A few days ago, I was working out in a park with a bunch of friends. We were enjoying ourselves while jumping rope, doing planks, roundhouse kicks, push-ups, and all that stuff which I used to hate, but has grown fun for me over time.
As we were running backwards along the park, on a busy street in North Oakland, I was seized by a brief moment of panic. It was a sort of panic I hadn’t felt in awhile. After working out regularly for several years now, I’ve come to take my fitness for granted sometimes. But, in this moment, I was overcome by a sudden realization that people could see us. Lots of people. They could see me in particular, running backwards and trying not to trip over my own feet. Eek!
I was reminded of all of the shame I used to feel regularly when I would exercise in public: are my boobs jiggling? Is some idiot guy gonna say something stupid? Is a spandex-clad, super fast cyclist going to give me unsolicited advice about my posture?
There are so many public health initiatives lauding the benefits of exercise. And, I agree: I believe that regular exercise can have a tremendous impact on well-being. However, we as fitness professionals also need to take seriously the barriers people face in getting regular exercise. It’s not so easy to go out for a jog in your neighborhood when you experience harassment for your size, age, race, gender presentation. It’s not so easy to go out for a jog in your neighborhood if there is regular violence. It’s not so easy if there are no sidewalks, or if drivers aren’t used to seeing pedestrians and cyclists.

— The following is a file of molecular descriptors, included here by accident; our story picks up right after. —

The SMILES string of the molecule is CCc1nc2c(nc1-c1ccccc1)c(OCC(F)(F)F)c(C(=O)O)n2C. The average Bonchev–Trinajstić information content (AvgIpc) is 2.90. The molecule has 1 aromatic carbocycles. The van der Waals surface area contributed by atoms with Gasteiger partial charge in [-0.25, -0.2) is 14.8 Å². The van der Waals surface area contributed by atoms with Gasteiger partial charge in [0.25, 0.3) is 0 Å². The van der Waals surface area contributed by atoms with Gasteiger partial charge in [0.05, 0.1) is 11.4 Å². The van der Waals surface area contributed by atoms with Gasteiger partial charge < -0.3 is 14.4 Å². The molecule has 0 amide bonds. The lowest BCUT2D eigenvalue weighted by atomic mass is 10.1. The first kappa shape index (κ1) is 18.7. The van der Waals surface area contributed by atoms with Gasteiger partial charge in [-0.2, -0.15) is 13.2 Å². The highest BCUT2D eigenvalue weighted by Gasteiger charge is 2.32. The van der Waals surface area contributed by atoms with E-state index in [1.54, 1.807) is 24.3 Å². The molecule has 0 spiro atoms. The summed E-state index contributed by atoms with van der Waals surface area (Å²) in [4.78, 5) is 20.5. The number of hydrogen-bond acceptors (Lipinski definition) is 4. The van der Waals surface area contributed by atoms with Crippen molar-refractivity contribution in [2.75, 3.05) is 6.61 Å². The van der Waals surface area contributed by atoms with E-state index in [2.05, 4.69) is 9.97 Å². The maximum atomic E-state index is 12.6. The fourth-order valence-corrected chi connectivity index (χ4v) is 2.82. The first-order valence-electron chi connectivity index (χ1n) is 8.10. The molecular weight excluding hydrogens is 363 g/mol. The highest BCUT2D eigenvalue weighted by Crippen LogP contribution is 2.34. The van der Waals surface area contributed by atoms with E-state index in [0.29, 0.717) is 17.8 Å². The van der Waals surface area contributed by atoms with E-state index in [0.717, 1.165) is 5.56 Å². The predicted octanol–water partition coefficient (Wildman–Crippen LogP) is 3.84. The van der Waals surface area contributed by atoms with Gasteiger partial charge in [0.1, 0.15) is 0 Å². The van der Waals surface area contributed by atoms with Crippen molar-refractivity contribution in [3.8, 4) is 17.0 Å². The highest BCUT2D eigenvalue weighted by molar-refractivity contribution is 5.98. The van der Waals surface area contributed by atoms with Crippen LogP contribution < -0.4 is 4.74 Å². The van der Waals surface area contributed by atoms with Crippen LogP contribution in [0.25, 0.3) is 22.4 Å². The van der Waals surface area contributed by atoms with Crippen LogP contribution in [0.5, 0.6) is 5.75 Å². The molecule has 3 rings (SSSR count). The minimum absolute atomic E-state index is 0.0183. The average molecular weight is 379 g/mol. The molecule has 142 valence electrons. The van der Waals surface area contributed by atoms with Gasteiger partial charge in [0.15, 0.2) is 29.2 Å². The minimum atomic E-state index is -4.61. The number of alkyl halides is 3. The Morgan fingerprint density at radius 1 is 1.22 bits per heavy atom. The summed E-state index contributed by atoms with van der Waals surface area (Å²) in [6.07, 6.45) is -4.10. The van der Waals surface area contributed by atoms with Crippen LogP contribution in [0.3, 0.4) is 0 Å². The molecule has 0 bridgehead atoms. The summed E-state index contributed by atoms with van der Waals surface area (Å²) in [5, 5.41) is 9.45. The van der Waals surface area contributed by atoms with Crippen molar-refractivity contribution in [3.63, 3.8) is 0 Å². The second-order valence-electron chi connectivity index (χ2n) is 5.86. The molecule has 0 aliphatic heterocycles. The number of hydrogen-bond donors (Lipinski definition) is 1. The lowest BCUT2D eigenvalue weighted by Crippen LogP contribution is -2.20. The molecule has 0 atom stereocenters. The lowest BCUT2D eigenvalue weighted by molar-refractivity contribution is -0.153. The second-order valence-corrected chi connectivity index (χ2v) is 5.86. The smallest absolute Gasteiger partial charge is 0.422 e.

Recently, there’s been a proliferation of outdoor “boot-camp” type fitness classes. On one hand, these classes can provide camaraderie in the visibility of exercising outside. On the other hand, for many people, old traumas and memories of middle school gym class are stirred up. The fear of “doing it wrong” in front of a group of people can be massive. The competitive nature of these classes can often turn people away. I know they did for me: what if I can’t run fast enough, jump high enough?
So, considering all of this, what can we do to support one another in achieving exercise goals that are right for each of us and our bodies?
Simple actions can go a long way. Next time you’re working out with other people, say something encouraging. Smile. Take time to appreciate the skills of the person next to you, especially if they have a different set of skills than what you bring to the table. Everyone’s body moves in a different way, and it’s truly amazing the diversity of strength and capacity that we all have.
So, those are some things I’ve been thinking about these days. I’m curious to hear your thoughts, comments, questions, concerns!